The original Aku Aku was located on Route 2 near the Arlington line, just a few hundred yards from the former Lanes & Games bowling alley.
More specifically, you might remember Faces Nightclub in that region where disco reigned as the ultimate funky town for those who liked to party and get down. You know what? That's where the first Aku Aku was actually located!
I liked the original Aku Aku more than the iconic Alewife location, The dining room and bar were comfortably darker, the multi colored lights brighter and the waterways running through the restaurant lending a nice soothing feel. Why drive 90 miles to Barnacle Billy's in Ogunquit, Maine, for ocean water views when the Aku Aku offered their version of the Hai River three miles from home?
Funny story at the first Aku Aku: My dad and his friends took a lunch break there once and ordered the numbered specials. My dad's friend said, "I'll have number one." My dad said, "Me, too." Guess what meal they served my dad? Number two!
Whether the first and second Aku Aku, the pu pu platters were huge and tasty, the service quicker than competitors in a fast-serve restaurant genre, the Tolstoy-length menu dressed in clear font for reading ease, and the price always right at this old school Polynesian restaurant..
I am not clear on when the first Aku left the premises, but the Alewife location reigned from 1968 to 2000. The dining room seemed larger than Shanghai and the elbow room increased from the former Aku Aku location. It is here, I believe, that fake news got its start, also -- not from the media but the younger crowd that loved to impress their friends with outlandish stories. Here is the standard story that circulated probably better than the Boston Herald American, at this time: There was this group of young adults that chose not to pay their bill and ran out of the restaurant. Driving fast from the restaurant, the group felt they got away with their plan. Looking in the rear view mirror, however, the driver was horrified to see a maniacal Asian chef with a kitchen knife on the back of their moving car screaming at them to pay the bill. A deliberate fast turn shook the chef off the car and onto the road where the man stumbled back to the restaurant.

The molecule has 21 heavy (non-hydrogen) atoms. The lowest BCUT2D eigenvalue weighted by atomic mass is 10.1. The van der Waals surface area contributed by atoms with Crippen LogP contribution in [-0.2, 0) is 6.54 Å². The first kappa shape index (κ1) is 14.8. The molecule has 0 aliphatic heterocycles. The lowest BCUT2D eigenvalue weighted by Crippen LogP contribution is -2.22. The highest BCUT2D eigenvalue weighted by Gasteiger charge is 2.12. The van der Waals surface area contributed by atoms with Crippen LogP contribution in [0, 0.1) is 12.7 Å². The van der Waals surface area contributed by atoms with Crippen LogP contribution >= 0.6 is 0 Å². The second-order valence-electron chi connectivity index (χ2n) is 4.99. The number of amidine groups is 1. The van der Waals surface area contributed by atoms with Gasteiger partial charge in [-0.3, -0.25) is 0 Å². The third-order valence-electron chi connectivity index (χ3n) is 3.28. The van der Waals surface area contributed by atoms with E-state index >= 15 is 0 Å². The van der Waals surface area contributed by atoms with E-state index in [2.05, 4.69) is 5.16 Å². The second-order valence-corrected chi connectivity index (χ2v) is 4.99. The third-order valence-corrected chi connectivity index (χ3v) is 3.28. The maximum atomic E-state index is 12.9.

You wouldn't believe how many people believed this story. Having an IQ over 40, however, I was skeptical. Turns out my cynicism proved right when, through the years, I heard the same story applied to other restaurants.
Do you miss the Aku Aku? I sure do, and was delighted to find out that its successor, Jasper White's Summer Shack, kept many Aku elements including a wall mural (see photo above) and the plastic Tiki God from back in the day, as well as a commemorative plaque, at its restaurant.
|The scorpion bowl at Jasper White's Summer Shack|
in Cambridge, uses the original Aku Aku recipe.
Photo credit: Summer Shack Facebook page.
The Aku Aku surely gained its most fame from the Alewife location, but let's not forget, also, the Boston Aku near Fenway Park and the Worcester spot. All were great examples of a classic old school Polynesian restaurant -- you really couldn't go wrong at any of the locations.
Too bad they all closed, but isn't that the way of the restaurant industry? Just when you think you've found a restaurant for life, they close on you.
Hundreds of thousands surely enjoyed the Aku Aku through the years and with good reason: They took the most beloved aspects of Americanized Chinese restaurants -- food, restaurant design, reliability and consistency-- and put it all under one roof.
Many miss the Aku Aku. Me, too!
What are some of your memories of the Aku Aku?
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In 1989 I was at the Aku bar with a friend. It was at the location further down rt2. I didn't want to use a credit card so I left to go to an atm, and told my friend that I would be back in a few. When I got back there were three waiters standing behind my friend who was still at the bar. They thought we were going to try to stiff the bar, and wouldn't even let him get up to use the bathroom. They didn't mess around.ReplyDelete
I met Dee Brown there in 1994ReplyDelete